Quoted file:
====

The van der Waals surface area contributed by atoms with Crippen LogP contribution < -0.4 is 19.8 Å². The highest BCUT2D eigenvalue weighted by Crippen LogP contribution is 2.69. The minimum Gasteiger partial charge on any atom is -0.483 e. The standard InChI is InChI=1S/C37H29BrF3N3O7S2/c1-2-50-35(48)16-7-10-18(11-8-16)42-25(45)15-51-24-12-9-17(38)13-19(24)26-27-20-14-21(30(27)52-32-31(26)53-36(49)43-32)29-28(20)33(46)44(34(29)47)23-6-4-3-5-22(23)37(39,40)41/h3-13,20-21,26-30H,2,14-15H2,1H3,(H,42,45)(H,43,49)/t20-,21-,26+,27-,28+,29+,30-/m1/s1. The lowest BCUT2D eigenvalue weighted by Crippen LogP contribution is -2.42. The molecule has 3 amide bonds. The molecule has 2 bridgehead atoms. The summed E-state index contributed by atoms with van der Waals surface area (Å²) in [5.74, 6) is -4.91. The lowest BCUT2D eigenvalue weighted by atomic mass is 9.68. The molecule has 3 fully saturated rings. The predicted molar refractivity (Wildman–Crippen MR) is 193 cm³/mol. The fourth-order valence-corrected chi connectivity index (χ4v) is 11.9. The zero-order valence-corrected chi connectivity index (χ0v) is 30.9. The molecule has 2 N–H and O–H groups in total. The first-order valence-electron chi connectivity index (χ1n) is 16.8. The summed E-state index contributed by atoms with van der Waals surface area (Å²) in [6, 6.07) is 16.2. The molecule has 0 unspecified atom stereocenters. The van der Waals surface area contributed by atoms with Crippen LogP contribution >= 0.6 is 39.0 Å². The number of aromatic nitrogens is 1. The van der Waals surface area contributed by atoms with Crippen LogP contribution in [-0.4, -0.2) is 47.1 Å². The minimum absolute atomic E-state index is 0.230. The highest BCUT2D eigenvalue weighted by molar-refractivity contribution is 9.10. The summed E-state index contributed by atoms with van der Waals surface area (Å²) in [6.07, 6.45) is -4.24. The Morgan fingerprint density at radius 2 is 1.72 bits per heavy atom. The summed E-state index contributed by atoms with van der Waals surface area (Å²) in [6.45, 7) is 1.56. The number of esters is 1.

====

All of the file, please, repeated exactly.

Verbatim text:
The van der Waals surface area contributed by atoms with Crippen LogP contribution < -0.4 is 19.8 Å². The highest BCUT2D eigenvalue weighted by Crippen LogP contribution is 2.69. The minimum Gasteiger partial charge on any atom is -0.483 e. The standard InChI is InChI=1S/C37H29BrF3N3O7S2/c1-2-50-35(48)16-7-10-18(11-8-16)42-25(45)15-51-24-12-9-17(38)13-19(24)26-27-20-14-21(30(27)52-32-31(26)53-36(49)43-32)29-28(20)33(46)44(34(29)47)23-6-4-3-5-22(23)37(39,40)41/h3-13,20-21,26-30H,2,14-15H2,1H3,(H,42,45)(H,43,49)/t20-,21-,26+,27-,28+,29+,30-/m1/s1. The lowest BCUT2D eigenvalue weighted by Crippen LogP contribution is -2.42. The molecule has 3 amide bonds. The molecule has 2 bridgehead atoms. The summed E-state index contributed by atoms with van der Waals surface area (Å²) in [5.74, 6) is -4.91. The lowest BCUT2D eigenvalue weighted by atomic mass is 9.68. The molecule has 3 fully saturated rings. The predicted molar refractivity (Wildman–Crippen MR) is 193 cm³/mol. The fourth-order valence-corrected chi connectivity index (χ4v) is 11.9. The zero-order valence-corrected chi connectivity index (χ0v) is 30.9. The molecule has 2 N–H and O–H groups in total. The first-order valence-electron chi connectivity index (χ1n) is 16.8. The summed E-state index contributed by atoms with van der Waals surface area (Å²) in [6, 6.07) is 16.2. The molecule has 0 unspecified atom stereocenters. The van der Waals surface area contributed by atoms with Crippen LogP contribution >= 0.6 is 39.0 Å². The number of aromatic nitrogens is 1. The van der Waals surface area contributed by atoms with Crippen LogP contribution in [-0.4, -0.2) is 47.1 Å². The minimum absolute atomic E-state index is 0.230. The highest BCUT2D eigenvalue weighted by molar-refractivity contribution is 9.10. The summed E-state index contributed by atoms with van der Waals surface area (Å²) in [6.07, 6.45) is -4.24. The Morgan fingerprint density at radius 2 is 1.72 bits per heavy atom. The summed E-state index contributed by atoms with van der Waals surface area (Å²) in [6.45, 7) is 1.56. The number of esters is 1.